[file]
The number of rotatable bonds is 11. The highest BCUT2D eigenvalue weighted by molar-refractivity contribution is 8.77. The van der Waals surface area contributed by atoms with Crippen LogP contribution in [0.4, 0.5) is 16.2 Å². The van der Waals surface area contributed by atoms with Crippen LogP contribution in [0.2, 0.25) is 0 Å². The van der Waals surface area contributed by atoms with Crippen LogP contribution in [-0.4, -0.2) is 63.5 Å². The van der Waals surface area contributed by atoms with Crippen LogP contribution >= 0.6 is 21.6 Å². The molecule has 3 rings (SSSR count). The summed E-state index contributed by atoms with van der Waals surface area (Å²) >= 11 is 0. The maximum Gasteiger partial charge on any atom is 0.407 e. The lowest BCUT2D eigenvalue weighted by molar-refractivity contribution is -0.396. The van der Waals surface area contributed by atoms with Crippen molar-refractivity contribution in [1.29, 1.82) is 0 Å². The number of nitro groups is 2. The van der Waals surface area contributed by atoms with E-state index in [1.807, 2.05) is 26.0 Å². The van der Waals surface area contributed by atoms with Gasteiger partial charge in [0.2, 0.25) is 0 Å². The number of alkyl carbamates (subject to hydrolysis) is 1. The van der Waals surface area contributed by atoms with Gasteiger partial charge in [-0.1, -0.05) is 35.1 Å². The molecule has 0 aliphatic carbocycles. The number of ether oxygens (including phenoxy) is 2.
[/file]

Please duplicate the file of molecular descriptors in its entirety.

The number of rotatable bonds is 11. The highest BCUT2D eigenvalue weighted by molar-refractivity contribution is 8.77. The van der Waals surface area contributed by atoms with Crippen LogP contribution in [0.4, 0.5) is 16.2 Å². The van der Waals surface area contributed by atoms with Crippen LogP contribution in [0.2, 0.25) is 0 Å². The van der Waals surface area contributed by atoms with Crippen LogP contribution in [-0.4, -0.2) is 63.5 Å². The van der Waals surface area contributed by atoms with Crippen LogP contribution >= 0.6 is 21.6 Å². The molecule has 3 rings (SSSR count). The summed E-state index contributed by atoms with van der Waals surface area (Å²) >= 11 is 0. The maximum Gasteiger partial charge on any atom is 0.407 e. The lowest BCUT2D eigenvalue weighted by molar-refractivity contribution is -0.396. The van der Waals surface area contributed by atoms with Crippen molar-refractivity contribution in [1.29, 1.82) is 0 Å². The number of nitro groups is 2. The van der Waals surface area contributed by atoms with E-state index in [1.807, 2.05) is 26.0 Å². The van der Waals surface area contributed by atoms with Gasteiger partial charge in [0.2, 0.25) is 0 Å². The number of alkyl carbamates (subject to hydrolysis) is 1. The van der Waals surface area contributed by atoms with Gasteiger partial charge in [-0.1, -0.05) is 35.1 Å². The molecule has 0 aliphatic carbocycles. The number of ether oxygens (including phenoxy) is 2.